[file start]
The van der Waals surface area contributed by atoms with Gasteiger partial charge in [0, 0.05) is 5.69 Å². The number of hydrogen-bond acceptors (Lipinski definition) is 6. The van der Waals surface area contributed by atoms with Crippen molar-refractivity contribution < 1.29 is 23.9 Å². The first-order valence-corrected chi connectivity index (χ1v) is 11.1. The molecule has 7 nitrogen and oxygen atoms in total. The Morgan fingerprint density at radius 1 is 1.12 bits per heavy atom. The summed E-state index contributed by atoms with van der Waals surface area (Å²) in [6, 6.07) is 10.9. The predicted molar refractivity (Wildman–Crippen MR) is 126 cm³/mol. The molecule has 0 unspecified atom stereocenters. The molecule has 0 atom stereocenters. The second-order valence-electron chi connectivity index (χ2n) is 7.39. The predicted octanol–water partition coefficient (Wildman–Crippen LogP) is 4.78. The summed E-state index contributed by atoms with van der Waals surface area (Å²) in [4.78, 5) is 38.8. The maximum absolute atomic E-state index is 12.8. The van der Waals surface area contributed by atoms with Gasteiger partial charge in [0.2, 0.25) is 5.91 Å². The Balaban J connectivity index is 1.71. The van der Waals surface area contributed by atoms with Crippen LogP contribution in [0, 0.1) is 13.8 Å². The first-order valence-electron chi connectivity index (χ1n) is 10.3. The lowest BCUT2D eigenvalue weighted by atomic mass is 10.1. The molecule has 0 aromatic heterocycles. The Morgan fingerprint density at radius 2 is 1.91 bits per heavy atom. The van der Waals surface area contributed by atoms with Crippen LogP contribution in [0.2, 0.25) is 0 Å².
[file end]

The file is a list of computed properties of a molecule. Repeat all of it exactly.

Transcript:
The van der Waals surface area contributed by atoms with Gasteiger partial charge in [0, 0.05) is 5.69 Å². The number of hydrogen-bond acceptors (Lipinski definition) is 6. The van der Waals surface area contributed by atoms with Crippen molar-refractivity contribution < 1.29 is 23.9 Å². The first-order valence-corrected chi connectivity index (χ1v) is 11.1. The molecule has 7 nitrogen and oxygen atoms in total. The Morgan fingerprint density at radius 1 is 1.12 bits per heavy atom. The summed E-state index contributed by atoms with van der Waals surface area (Å²) in [6, 6.07) is 10.9. The predicted molar refractivity (Wildman–Crippen MR) is 126 cm³/mol. The molecule has 0 unspecified atom stereocenters. The molecule has 0 atom stereocenters. The second-order valence-electron chi connectivity index (χ2n) is 7.39. The predicted octanol–water partition coefficient (Wildman–Crippen LogP) is 4.78. The summed E-state index contributed by atoms with van der Waals surface area (Å²) in [4.78, 5) is 38.8. The maximum absolute atomic E-state index is 12.8. The van der Waals surface area contributed by atoms with Gasteiger partial charge in [0.2, 0.25) is 5.91 Å². The Balaban J connectivity index is 1.71. The van der Waals surface area contributed by atoms with Crippen LogP contribution in [0, 0.1) is 13.8 Å². The first-order valence-electron chi connectivity index (χ1n) is 10.3. The lowest BCUT2D eigenvalue weighted by atomic mass is 10.1. The molecule has 0 aromatic heterocycles. The Morgan fingerprint density at radius 2 is 1.91 bits per heavy atom. The van der Waals surface area contributed by atoms with Crippen LogP contribution in [0.2, 0.25) is 0 Å².